IBM Is Bringing Its Mega-Intelligence Watson to Your Smartphone
Siri is helpful when you want to schedule a reminder or look at the forecast, but wouldn’t it be better … Continued
Siri is helpful when you want to schedule a reminder or look at the forecast, but wouldn’t it be better to have a bona fide Jeopardy! champ in your pocket? IBM is trying to figure out how to bring the power of its superbrainy Watson to smartphones, helping people answer far more complex questions.
Maybe a farmer would stand in his field and ask Watson where to plant his corn — the phone would chirp an instant reply based on Watson analysis of precipitation data, scientific studies and location trends, Bloomberg reports. Or maybe you can ask a couple questions and Watson can diagnose your illness, sending a a report to your doctor, offering advice on prescriptions and telling you where you can pick them up.
Siri can figure out what you’re asking (most of the time) even when you’re being conversational — ask, “Do I need an umbrella tomorrow?” and Siri understands that what you really want is a weather forecast. But Watson is far wiser, searching hundreds of sources instantly and interpreting even the most complicated request. It was able to figure out the tricky backward questions on TV’s finest trivia show, as you may recall.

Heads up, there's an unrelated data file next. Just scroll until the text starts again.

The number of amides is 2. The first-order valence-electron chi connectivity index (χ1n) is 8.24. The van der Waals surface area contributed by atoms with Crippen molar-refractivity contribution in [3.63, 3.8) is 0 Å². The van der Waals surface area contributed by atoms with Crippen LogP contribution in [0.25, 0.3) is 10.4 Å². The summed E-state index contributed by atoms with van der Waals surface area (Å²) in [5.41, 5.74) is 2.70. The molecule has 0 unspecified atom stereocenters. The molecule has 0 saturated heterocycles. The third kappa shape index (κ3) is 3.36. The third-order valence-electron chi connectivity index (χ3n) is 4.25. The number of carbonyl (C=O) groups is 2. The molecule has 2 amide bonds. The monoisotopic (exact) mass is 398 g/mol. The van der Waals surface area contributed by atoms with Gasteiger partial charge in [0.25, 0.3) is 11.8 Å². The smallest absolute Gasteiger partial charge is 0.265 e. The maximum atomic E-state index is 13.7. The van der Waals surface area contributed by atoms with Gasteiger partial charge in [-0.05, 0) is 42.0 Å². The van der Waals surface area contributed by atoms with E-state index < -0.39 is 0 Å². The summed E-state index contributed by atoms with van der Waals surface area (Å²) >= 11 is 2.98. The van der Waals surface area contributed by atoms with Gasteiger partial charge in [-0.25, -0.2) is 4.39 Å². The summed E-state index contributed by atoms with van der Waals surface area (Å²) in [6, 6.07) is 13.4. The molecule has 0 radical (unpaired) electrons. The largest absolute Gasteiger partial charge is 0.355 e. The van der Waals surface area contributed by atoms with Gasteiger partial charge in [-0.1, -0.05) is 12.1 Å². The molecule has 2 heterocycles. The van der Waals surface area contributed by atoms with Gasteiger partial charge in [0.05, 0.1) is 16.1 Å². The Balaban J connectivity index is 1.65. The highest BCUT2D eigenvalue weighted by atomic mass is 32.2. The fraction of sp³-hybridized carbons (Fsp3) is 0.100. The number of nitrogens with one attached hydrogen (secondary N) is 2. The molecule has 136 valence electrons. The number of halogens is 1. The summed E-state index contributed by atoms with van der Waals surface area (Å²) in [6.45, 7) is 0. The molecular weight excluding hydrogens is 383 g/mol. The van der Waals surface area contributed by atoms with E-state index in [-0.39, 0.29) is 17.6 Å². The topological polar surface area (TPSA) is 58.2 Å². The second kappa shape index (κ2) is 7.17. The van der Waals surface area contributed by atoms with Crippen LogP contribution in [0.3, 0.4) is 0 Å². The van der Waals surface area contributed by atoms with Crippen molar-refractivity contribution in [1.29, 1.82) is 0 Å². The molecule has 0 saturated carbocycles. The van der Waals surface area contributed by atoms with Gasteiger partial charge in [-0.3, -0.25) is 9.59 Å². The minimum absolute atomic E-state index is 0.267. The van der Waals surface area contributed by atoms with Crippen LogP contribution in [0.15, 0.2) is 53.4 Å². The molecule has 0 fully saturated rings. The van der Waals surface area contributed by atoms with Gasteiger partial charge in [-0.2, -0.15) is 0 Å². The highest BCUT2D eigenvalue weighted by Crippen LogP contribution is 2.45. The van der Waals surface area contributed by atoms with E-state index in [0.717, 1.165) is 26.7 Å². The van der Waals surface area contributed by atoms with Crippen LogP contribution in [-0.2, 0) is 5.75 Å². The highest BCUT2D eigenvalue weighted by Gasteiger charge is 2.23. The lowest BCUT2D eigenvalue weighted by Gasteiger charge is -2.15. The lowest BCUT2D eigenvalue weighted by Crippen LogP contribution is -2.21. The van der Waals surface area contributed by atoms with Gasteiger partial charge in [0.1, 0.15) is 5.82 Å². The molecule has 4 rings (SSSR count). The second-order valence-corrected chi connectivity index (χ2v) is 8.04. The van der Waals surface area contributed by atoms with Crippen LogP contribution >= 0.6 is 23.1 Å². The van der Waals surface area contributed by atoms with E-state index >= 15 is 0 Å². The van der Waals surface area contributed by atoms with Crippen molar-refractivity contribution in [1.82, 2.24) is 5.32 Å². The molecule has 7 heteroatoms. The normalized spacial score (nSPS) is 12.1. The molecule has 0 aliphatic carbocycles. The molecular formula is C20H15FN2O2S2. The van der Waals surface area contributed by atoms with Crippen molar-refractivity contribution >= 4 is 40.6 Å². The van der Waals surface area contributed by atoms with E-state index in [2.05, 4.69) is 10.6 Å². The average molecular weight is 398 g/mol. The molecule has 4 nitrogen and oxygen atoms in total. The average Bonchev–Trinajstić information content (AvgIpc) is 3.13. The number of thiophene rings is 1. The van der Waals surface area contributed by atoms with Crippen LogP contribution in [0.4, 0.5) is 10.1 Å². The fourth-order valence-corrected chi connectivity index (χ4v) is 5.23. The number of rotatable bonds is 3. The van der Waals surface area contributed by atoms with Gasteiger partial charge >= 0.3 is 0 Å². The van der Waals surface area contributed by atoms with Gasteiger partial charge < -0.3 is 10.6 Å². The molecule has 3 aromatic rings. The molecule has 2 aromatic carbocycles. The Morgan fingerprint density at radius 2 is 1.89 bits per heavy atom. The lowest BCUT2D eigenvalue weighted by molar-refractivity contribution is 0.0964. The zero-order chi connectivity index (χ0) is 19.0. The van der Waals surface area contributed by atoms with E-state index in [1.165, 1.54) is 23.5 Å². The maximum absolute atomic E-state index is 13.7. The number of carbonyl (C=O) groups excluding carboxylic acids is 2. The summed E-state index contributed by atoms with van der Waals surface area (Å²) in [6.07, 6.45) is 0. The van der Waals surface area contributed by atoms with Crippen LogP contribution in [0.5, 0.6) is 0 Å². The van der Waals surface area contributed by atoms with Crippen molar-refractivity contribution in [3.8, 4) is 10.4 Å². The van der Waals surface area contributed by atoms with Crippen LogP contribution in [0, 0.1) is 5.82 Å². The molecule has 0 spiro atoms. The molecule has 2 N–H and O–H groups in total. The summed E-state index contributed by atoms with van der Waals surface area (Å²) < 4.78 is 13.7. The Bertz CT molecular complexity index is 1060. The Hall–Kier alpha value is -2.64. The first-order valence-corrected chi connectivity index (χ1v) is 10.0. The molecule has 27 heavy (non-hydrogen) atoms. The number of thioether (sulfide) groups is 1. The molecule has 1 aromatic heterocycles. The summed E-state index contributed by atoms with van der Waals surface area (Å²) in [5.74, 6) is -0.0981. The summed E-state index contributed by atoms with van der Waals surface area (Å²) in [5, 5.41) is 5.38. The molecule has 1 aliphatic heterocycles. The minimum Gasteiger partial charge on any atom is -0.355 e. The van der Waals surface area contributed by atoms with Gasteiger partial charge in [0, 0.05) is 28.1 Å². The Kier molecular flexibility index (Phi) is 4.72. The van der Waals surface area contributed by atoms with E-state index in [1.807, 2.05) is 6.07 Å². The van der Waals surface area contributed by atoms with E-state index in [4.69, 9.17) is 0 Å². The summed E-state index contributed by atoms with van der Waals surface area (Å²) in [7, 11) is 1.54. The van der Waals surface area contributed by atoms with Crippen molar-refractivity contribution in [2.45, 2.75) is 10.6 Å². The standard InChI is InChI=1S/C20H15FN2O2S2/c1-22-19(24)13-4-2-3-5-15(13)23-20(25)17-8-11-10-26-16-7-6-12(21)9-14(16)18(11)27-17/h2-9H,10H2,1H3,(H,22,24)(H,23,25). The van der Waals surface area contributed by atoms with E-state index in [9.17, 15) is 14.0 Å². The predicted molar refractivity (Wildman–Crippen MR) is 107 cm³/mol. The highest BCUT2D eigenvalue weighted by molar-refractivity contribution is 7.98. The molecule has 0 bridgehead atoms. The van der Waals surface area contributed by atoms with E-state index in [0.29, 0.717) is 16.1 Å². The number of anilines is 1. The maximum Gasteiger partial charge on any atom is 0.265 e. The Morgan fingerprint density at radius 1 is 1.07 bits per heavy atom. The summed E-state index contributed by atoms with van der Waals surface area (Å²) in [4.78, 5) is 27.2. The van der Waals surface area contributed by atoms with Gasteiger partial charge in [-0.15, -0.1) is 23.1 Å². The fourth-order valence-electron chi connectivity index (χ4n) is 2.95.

A Watson app would theoretically connect to the real Watson, in IBM’s Yorktown Heights, N.Y., research center, where the 10 racks of Power750 servers would find your answer.
The challenge for now is power — a Watson app is still prohibitively power- and processing-hungry to be practical, and Watson itself needs tons of power to operate, Bloomberg says. And it can’t yet respond to spoken questions or images, though IBM is reportedly working on that: “A guy could say into his phone, ‘Here’s where I am and here’s what I see,’ lifting it up to take in images of the environment,” Katharine Frase, vice president of industry research at IBM, told Bloomberg.
Watson 2.0, which IBM is currently developing, will be more energy-efficient and even smarter, possibly making Watson apps a practical solution.
[via San Francisco Chronicle]